This is not a typical picklesandpopsiclesticks post. It stems from some reflection prompted by my coursework on place, self, and the moving space between the two. Here it is for what it’s worth. Back to my “momoir” sometime. soon. I hope.

Once I sat on the steps by agate at David’s Tower, I placed my two heavy
baskets at my side. A group of tourists was standing around their guide and I
became their target marker. “You see that man with the baskets? Just right
of his head there’s an arch from the Roman period. Just right of his
head.” “But he’s moving, he’s moving!”
I said to myself: redemption will
come only if their guide tells them,
“You see that arch from the Roman period? It’s not important: but
next to it, left and down a bit, there sits a man who’s bought fruit and
vegetables for his family.”
— Yehuda Amichai, “Tourists”

There’s a crack in everything, that’s how
the light gets in
. – Leonard Cohen

My grandmother was the prototypical “Wandering Jew”. Her
family wandered from Poland to Czechoslovakia to Germany… in her first four
years of life. 

She was also the
archetypal Zionist pioneer, singing Hebrew medleys, and dancing the Hora in bristly fields.

I was born in
Israel: a place where history nudges modernity, where change springs from
continuity, where taxi drivers discuss politics, poetry, and Spinoza, where the
clerk at the corner store helping you pick a bottle of wine for the dinner
party you’re headed to will tell you, rather rudely, that you don’t have to spring
for wine AND chocolates (“what are you crazy?”), where your neighborhood bakery
hands your kids rogalach (pastries) on
Friday mornings,

where every two people hold – and voice – three opinions,
where the collective and the individual are inextricably entwined. I was born
in a place where community runs deep, emotions run high, and social criticism
runs rampant.

Israel’s eminent
authors, poets, and artists, are left of center. They engage and wrestle with
their country’s policies and socio-cultural dynamics from a place of unrelenting
commitment. They will sing to their country until she will open her eyes.  

I was born in
Israel. But I have spent most of my life in North America.

In the late summer
of 2010 I moved to Israel with my husband and two kids.

In the late summer of
2011 I was there, alone, closing loose ends and packing up our belongings
before returning to my family and beginning a new chapter of our lives in

On a saturday night in August 2011, I stood in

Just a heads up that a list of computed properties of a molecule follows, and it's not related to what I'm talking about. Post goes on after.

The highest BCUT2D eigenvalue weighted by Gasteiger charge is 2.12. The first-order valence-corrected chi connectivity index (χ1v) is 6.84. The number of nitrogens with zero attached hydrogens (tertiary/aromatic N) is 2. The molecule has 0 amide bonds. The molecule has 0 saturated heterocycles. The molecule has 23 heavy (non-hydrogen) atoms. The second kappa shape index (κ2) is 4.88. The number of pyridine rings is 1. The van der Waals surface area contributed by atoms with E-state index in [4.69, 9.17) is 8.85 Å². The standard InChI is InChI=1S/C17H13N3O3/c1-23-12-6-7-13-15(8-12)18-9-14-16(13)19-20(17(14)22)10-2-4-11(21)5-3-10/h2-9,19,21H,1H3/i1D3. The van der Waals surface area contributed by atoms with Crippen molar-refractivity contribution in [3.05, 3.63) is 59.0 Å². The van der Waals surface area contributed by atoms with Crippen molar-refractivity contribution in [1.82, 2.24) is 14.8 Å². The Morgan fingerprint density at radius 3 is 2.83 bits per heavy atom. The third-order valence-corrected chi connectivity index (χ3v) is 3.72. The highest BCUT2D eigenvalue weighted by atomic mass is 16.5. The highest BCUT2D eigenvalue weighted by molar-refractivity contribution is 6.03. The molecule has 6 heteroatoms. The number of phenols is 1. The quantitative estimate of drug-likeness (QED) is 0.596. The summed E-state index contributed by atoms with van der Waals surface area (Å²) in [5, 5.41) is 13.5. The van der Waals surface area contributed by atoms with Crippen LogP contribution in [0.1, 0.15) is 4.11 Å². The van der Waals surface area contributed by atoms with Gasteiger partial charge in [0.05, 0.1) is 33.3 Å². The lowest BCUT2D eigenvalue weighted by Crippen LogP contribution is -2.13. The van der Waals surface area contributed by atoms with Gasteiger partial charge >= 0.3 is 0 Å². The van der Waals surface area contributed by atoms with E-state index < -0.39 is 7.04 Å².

Tel Aviv, among throngs of Israelis, young and old, Ashkenazi and Sephardic,
right and left, in an impassioned demonstration for social justice. Pop singer
Karin El Al began singing Ein Li Eretz
(“I have no other country”), and the brackish tears welled in my
eyes. The pinch I felt in my heart was visceral. BUT I DO have another country, the thought encroached on me, as I
was singing along with hundreds of thousands Israelis, on the eve of my impending
departure… It was a realization that was mingled with sorrow and regret, if
also with some measure of hope and possibility.

I move between a
sense of place and a sense of wandering.

There is something in the experience of the
wanderer, I believe, that allows one to reflect on the diverse, the historical,
the particular, the “other”, while acknowledging the “self”, the shared, the
universal, the human. It takes one outside of oneself, and brings one into

 I move between
countries, between cultures, between disciplines, between modalities.

My hyphenated
identity is not fixed, it is not contained, it is not whole. It does not lie
behind a door but flutters, in fragments of light, through a crack in a window.
I am not entirely Israeli. Nor am I entirely Canadian. I am less. And more.

Like Donne’s compass, my legs are rarely aligned;
one is rooted while the other rotates. This allows me to keep moving, to
discover new spaces, novel configurations.

Certainly, moving is good. It gets you places. But
here’s another paradox: so does sitting still.

As a mother of two young ‘uns, I
am frequently running, moving, doing. But the moments of stillness are those
that are oftentimes the most far-reaching. Like Yehuda Amichai’s man who sits
with his basket of fruit and vegetables by the historic arch from the Roman
period, and reflects on his family, I turn to the moments that encompass space
and time, the moments in which the mundane is elevated.

After leaving
Israel in the summer of 2011, I came “home” to my family. At home, I speak
Hebrew to my children. My husband speaks English.
I read Hebrew books. We sing Hebrew songs.

We read English books. We sing English songs.

I embrace my
children in English and I kiss them in Hebrew.

They sing in my

And I open my eyes.